I hope that you enjoyed looking at some of my older pieces. My silversmithing gives me a great deal of pleasure although there are times when it would test the patience of a saint. One year I made a claw setting for a beautiful amethyst stone. I was soldering on the last claw and concentrating so hard that I managed to melt 2 of the claws I had already hand made and attached. Needless to say I put that project away for a couple of years but I did actually eventually finish it. I think that was my most challenging piece.

I will update you during the year as my projects develop. At class this week it was the usual health and safety, fire drill etc. Not a lot of hands on work was started but our 1st project is going to be press forming shapes...should be interesting!

Bye for now,

Jane x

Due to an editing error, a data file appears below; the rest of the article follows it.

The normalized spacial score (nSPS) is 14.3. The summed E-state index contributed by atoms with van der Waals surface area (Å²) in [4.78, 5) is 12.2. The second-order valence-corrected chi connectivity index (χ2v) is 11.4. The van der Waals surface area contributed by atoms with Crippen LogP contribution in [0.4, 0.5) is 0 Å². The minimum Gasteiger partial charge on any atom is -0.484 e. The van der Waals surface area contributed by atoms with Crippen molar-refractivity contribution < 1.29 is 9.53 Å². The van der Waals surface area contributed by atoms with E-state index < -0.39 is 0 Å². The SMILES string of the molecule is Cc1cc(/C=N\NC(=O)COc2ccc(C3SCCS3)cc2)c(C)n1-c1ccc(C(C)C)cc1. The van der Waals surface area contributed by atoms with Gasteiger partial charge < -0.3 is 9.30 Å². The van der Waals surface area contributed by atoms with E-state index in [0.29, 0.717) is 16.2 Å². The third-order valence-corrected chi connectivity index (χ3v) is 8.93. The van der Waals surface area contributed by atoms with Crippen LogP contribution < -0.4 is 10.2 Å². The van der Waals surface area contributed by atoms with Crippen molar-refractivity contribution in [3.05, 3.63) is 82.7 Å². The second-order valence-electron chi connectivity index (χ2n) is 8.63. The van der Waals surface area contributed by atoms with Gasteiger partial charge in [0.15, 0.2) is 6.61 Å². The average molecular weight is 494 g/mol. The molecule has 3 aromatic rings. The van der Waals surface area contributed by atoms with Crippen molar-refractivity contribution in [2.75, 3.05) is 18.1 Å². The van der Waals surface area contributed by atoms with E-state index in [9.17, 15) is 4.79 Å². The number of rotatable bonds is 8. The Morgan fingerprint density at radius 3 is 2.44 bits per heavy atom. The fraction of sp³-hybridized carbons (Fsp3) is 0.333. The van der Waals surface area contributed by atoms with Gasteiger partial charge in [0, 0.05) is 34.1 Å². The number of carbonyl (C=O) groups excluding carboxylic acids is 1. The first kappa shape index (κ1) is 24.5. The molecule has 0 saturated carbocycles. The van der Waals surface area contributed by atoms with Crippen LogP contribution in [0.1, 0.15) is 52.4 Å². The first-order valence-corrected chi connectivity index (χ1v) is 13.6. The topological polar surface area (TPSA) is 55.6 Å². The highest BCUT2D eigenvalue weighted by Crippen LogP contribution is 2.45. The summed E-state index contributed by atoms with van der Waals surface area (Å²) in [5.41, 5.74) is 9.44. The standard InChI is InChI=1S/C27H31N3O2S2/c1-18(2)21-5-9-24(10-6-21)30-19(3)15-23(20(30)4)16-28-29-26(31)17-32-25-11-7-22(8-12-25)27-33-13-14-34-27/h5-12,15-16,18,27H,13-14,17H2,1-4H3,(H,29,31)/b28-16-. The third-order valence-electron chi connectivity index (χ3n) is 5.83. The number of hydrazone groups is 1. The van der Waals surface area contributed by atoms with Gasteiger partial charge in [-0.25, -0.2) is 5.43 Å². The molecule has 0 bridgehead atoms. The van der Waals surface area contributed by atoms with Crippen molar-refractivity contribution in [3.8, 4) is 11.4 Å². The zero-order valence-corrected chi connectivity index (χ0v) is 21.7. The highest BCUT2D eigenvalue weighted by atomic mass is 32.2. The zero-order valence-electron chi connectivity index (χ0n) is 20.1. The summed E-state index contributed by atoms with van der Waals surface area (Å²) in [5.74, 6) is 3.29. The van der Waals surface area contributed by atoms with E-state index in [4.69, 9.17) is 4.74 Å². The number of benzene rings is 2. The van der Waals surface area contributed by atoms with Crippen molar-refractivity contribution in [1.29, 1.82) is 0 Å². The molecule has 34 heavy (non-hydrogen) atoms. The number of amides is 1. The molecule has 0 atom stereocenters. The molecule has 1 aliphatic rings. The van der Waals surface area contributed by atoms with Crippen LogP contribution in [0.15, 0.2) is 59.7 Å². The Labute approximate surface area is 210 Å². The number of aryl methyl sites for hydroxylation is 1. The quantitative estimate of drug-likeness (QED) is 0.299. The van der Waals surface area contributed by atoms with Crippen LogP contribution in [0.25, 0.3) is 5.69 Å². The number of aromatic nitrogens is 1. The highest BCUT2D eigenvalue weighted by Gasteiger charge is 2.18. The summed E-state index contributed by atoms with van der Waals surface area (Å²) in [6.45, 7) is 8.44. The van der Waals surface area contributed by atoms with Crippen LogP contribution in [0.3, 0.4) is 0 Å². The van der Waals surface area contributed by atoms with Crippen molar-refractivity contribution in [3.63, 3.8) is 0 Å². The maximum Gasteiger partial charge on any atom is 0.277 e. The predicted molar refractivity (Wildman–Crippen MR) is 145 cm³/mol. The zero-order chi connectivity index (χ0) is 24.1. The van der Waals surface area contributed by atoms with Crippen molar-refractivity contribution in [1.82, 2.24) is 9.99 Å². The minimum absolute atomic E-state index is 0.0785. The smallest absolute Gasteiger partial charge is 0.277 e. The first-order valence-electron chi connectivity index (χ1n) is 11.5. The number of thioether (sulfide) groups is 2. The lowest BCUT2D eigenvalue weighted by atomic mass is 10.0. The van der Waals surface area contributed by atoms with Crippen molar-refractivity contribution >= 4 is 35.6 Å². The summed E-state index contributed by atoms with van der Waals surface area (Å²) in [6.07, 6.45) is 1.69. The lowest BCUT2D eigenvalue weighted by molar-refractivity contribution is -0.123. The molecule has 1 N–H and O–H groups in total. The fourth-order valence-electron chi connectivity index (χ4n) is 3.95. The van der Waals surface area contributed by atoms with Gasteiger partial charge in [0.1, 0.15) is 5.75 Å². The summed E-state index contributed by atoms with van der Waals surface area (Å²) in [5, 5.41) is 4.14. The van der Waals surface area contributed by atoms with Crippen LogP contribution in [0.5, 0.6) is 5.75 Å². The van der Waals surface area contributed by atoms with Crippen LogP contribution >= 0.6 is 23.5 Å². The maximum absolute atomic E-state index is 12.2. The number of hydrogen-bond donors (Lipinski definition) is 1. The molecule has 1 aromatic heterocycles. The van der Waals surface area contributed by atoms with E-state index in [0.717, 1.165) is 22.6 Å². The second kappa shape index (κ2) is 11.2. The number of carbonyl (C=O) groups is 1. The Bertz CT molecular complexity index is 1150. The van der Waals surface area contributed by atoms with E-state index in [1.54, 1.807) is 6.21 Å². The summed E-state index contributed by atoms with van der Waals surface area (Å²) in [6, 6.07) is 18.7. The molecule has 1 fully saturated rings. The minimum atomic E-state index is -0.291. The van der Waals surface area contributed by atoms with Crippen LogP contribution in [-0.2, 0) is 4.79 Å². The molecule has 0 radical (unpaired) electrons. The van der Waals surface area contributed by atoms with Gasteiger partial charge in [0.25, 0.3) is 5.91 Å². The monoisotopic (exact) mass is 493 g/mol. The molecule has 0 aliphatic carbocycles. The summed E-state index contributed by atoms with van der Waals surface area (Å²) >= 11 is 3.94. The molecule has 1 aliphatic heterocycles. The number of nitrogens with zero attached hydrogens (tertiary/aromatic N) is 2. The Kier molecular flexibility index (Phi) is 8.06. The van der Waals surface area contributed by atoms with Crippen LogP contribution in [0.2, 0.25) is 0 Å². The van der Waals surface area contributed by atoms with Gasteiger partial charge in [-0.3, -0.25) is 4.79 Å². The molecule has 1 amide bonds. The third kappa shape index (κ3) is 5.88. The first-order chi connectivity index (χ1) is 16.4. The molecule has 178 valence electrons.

Monday, 20 September 2010

I went walking...autumn through my childhood eyes

For those of you old enough to have learnt to read using the Janet and John books "I went walking" was one of the series of these early readers. I still have a copy (my Mum was a teacher) and the illustrations are just so nostalgic for me. I was a 60s something child and they still evoke very fond memories. They really do seem such a long time ago. I appreciate these were originally written many years before I started school but they were in use for many decades in primary schools in England. We also used the Peter and Jane ladybird books. Without sounding like a grumpy old woman there was a definite innocence to childhood then. I secretly think that some children still want this, my own children  loved to read the Enid Blyton stories, going to camp with the brownies/guides/scouts etc.